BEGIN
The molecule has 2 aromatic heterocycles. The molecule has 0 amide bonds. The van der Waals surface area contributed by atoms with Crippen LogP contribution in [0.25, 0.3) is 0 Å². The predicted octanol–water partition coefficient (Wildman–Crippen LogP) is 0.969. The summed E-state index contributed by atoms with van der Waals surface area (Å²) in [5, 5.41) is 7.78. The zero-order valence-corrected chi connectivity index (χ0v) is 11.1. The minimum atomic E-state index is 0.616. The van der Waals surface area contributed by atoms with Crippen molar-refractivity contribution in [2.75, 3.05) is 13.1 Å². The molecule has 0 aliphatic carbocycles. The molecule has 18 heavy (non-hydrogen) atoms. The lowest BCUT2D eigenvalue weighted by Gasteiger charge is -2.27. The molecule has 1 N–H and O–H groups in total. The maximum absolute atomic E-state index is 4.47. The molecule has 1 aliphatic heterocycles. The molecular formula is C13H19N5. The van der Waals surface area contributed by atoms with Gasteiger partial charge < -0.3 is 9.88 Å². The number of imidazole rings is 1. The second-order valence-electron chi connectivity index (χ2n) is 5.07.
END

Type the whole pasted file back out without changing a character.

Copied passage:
The molecule has 2 aromatic heterocycles. The molecule has 0 amide bonds. The van der Waals surface area contributed by atoms with Crippen LogP contribution in [0.25, 0.3) is 0 Å². The predicted octanol–water partition coefficient (Wildman–Crippen LogP) is 0.969. The summed E-state index contributed by atoms with van der Waals surface area (Å²) in [5, 5.41) is 7.78. The zero-order valence-corrected chi connectivity index (χ0v) is 11.1. The minimum atomic E-state index is 0.616. The van der Waals surface area contributed by atoms with Crippen molar-refractivity contribution in [2.75, 3.05) is 13.1 Å². The molecule has 0 aliphatic carbocycles. The molecule has 18 heavy (non-hydrogen) atoms. The lowest BCUT2D eigenvalue weighted by Gasteiger charge is -2.27. The molecule has 1 N–H and O–H groups in total. The maximum absolute atomic E-state index is 4.47. The molecule has 1 aliphatic heterocycles. The molecular formula is C13H19N5. The van der Waals surface area contributed by atoms with Gasteiger partial charge < -0.3 is 9.88 Å². The number of imidazole rings is 1. The second-order valence-electron chi connectivity index (χ2n) is 5.07.